Ports under pressure

Explosive growth in the developing world is putting heavy pressure on ports. Governments want to help, but are hampered by deficits.

Demand for Asian commodities has created dilemmas for world ports, including:

  • Increased congestion;
  • Altered trade patterns, taxing already overstretched ports and triggering demand for new ports; and
  • Demand for a new class of megaships, which many ports cannot accommodate without substantial expansion.

In general, governments are aware of these issues and motivated to ameliorate them. But the present malaise has weakened public support for investments in infrastructure.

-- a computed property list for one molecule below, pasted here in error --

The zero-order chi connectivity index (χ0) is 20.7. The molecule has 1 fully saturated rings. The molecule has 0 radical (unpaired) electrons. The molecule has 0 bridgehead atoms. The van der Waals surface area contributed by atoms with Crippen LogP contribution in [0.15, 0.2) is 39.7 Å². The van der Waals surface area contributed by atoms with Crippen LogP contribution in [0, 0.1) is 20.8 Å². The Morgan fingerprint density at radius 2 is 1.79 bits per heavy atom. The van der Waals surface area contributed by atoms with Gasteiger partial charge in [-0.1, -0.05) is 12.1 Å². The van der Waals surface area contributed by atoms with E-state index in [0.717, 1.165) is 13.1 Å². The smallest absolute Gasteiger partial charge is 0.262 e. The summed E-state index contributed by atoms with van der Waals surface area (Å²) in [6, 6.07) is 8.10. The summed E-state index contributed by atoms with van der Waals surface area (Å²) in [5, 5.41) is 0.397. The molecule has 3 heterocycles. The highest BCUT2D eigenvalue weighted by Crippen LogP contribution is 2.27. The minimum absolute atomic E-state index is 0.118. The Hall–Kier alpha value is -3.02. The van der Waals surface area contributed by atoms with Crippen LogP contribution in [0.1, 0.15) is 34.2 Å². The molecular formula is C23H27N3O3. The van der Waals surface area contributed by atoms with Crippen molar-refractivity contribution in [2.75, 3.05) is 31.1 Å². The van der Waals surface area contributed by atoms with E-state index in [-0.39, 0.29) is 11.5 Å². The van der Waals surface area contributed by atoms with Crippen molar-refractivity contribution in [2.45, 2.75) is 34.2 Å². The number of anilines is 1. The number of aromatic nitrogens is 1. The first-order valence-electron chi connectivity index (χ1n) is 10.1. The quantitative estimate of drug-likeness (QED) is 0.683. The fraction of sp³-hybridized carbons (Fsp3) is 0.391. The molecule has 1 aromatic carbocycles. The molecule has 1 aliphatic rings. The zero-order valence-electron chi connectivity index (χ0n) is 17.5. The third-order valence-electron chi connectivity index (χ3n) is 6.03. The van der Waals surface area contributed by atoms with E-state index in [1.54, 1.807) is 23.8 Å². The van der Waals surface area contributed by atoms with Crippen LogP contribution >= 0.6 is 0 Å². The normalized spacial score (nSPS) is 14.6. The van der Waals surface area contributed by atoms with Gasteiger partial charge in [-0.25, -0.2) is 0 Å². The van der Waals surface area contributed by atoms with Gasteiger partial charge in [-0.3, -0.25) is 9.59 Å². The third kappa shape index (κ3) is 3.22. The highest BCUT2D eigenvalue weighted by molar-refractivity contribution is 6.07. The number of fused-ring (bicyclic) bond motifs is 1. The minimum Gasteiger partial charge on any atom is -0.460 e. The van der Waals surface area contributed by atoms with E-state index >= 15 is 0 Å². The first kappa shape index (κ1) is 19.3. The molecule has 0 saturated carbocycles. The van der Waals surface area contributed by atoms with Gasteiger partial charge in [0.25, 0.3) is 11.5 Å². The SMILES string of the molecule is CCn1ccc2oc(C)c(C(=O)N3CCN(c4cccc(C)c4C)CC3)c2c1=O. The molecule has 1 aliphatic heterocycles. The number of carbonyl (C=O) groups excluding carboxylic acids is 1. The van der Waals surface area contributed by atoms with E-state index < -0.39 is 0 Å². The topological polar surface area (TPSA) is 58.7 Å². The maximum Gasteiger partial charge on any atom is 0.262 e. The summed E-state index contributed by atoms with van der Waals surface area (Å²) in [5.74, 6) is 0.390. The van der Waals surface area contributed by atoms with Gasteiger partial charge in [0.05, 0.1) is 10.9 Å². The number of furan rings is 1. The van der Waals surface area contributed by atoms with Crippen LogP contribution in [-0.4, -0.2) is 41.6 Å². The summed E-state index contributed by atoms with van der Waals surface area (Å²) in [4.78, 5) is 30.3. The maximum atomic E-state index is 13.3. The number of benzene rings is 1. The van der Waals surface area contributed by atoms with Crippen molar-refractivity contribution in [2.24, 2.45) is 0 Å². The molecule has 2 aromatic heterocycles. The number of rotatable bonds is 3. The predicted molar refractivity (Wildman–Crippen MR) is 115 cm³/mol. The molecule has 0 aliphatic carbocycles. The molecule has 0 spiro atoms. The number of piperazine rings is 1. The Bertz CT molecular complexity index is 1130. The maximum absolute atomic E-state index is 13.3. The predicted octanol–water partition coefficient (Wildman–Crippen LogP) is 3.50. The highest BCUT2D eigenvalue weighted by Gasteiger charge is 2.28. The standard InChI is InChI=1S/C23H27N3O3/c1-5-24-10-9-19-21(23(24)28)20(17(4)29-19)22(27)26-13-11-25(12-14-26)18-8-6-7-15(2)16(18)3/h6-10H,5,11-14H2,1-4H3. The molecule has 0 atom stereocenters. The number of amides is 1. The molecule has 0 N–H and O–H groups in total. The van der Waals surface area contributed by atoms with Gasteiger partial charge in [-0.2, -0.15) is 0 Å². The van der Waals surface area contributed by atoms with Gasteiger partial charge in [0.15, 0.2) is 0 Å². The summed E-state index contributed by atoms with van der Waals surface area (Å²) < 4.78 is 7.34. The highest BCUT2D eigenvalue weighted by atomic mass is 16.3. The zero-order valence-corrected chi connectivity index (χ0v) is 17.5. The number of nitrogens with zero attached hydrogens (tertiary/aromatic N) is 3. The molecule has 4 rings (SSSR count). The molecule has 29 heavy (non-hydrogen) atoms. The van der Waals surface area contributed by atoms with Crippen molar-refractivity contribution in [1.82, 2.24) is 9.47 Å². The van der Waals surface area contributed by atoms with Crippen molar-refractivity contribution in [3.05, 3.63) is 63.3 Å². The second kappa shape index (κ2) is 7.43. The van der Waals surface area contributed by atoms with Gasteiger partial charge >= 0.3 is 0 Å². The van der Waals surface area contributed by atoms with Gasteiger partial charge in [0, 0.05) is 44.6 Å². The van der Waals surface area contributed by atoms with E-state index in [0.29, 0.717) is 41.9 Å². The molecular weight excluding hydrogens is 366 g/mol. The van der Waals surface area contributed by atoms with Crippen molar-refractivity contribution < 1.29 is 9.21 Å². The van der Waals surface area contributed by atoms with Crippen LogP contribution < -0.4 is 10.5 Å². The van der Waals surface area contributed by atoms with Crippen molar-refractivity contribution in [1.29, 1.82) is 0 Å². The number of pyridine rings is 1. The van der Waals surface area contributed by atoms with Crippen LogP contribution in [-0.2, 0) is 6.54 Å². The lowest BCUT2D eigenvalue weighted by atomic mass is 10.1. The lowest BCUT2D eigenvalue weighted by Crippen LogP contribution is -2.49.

Leaders feel compelled to focus on deficits. The size of the investment required to build or upgrade a port lends a special edge to these concerns.

Nevertheless, some work is underway. Kuwait is building its third port. India has funded several port expansion projects. Brazil is building what will be its largest port. China is expected to have 10 of the world's largest ports by 2025. A current project in the Americas will double the capacity of the Panama Canal, creating what is hoped will be a positive impact on port expansions along the US Atlantic coast.

While bottlenecks persist, both shipping costs and commodity prices are likely to rise. But with an economic upturn, port investments will create attractive opportunities for shipping and logistics companies – and help spur the global economy.

The transition of ports to private operators is becoming increasingly common around the world; public-private partnerships are ways for the private sector to invest in new infrastructure and/or upgrades needed to meet demands.